Coaching presents a difficult task to many business leaders, even successful ones. Most managers and executives, after all, gained their current positions due to achievement in areas other than coaching: Top salespeople typically become sales managers, high-performing consultants are asked to lead projects, etc. So not all managers have prior experience with coaching. While this skill comes easily to some, others among us struggle to coach effectively while balancing a myriad of other responsibilities.
So it helps to take a page from the playbooks (almost literally) of those who do this professionally: NBA coaches. Professional basketball coaches spend the majority of their work balancing the X’s and O’s of the game with the broader mission of creating a cohesive culture of achievement among 13-14 players. The lessons they offer on effective coaching can have a significant impact on your teams, no matter your business.
5 NBA-inspired Lessons for Effective Coaching in the Workplace
1. Coaching should occur consistently, not quarterly or (gulp) bi-annually.
We’ve accepted this idea as fact in the sports world — if an NBA coach waited for a quarter of the season before providing feedback to his team, fans would call for his head. Coaching, training and development are all-encompassing aspects of the sporting world. Take the latest NBA sensation, Donovan Mitchell. He didn’t transform into a historic rookie by chance. Instead, one ESPN article ties his success to the daily coaching he receives, which allows him to evaluate his recent performances and build on consistent developmental themes.
In this light, it seems odd that much of the business world sticks to quarterly or bi-annual coaching rhythms. Daily coaching is challenging to fit into the workday, sure, but feedback should be a consistent part of your team’s culture. At Torrent, we set weekly coaching as our minimum standard. Check out our coaching form if you’re wondering how to structure these quick check-ins.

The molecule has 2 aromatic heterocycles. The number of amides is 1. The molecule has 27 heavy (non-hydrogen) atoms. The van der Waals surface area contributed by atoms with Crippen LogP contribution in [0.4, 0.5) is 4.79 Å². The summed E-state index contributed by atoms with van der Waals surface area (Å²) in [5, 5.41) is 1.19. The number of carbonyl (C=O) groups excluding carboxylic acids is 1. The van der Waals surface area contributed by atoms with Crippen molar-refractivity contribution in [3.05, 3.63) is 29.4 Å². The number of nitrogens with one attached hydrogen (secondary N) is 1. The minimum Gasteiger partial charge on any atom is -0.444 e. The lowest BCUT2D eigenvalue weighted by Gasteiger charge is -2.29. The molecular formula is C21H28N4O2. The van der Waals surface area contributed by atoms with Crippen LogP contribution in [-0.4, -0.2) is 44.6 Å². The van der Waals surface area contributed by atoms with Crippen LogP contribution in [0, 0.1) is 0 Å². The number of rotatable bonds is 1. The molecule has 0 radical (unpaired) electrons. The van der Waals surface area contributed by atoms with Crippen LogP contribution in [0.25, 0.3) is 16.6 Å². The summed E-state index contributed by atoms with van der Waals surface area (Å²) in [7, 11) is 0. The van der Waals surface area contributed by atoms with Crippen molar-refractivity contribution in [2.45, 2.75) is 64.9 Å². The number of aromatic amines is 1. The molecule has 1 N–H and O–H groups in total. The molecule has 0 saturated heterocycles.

2. Your team consists of people first and employees second.
Gregg Popovich, one of the winningest NBA coaches of all time, defied previous orthodoxy — that basketball players are basketball players, and that’s it — by engaging with his team more personally than his contemporaries did. One of his proteges, longtime Atlanta Hawks coach Mike Budenholzer, took this approach to another level, seeking to merge the tactical aspects of coaching with the personal ones. In Budenholzer’s mind, these factors were inextricably linked. His goal? To “create a workplace where the product on the floor is an actual expression of a belief that everyone matters.”
In short, he built his business around personal relationships because he understood that his employees performed better when they were treated as humans, not as drones.
3. Focus on conditions that drive success, not winning itself.
Though chance may affect basketball more than the business world, his point still stands. In any industry, some factors are beyond our control. So a pure fixation on winning and losing can lead to low morale and unproductive emotionality during hard times. Effective coaching in the workplace instead relies on building a foundation for success and letting the results take care of themselves.
4. Teach your team to thrive without you.
Former Orlando Magic coach Scott Skiles once said, “As a coach, you don’t want to have the answer every time, or you’ll have a team that can’t think for itself.”
Steve Kerr of the Golden State Warriors has taken this principle to the extreme, occasionally letting his players assume coaching responsibilities to keep them motivated. Not just in practices, either. In one game against the Phoenix Suns, he delegated most of his job to his players. His team responded with a 40+ point margin of victory.
5. If you need to critique behavior, never make it personal.
Effective coaching occasionally requires honest feedback that can be uncomfortable to give and receive. Brad Stevens, head coach of the Boston Celtics, offers a valuable way of presenting it without straining relationships or damaging morale. He’s known for being careful with his language in these situations. His critiques are all action-focused, about the specific play and what the player should have done. He doesn’t imply anything about his players’ personalities, avoiding terms like “lazy” and “selfish.”
Actionable insights give your team concrete examples of what they can improve on, while character-based generalizations can lower morale and motivation. Follow Stevens’ example and frame the problem as a solvable one, not a permanent one.
While the tactical parts of coaching vary widely between industries, its personal aspects are mostly consistent from the NBA to the business world. It’s about building a culture that motivates your people. And as Doc Rivers, longtime coach of the Celtics and LA Clippers, once said, culture “has to start with a coach and it has to start with a vision.” What kind of culture and vision are you building?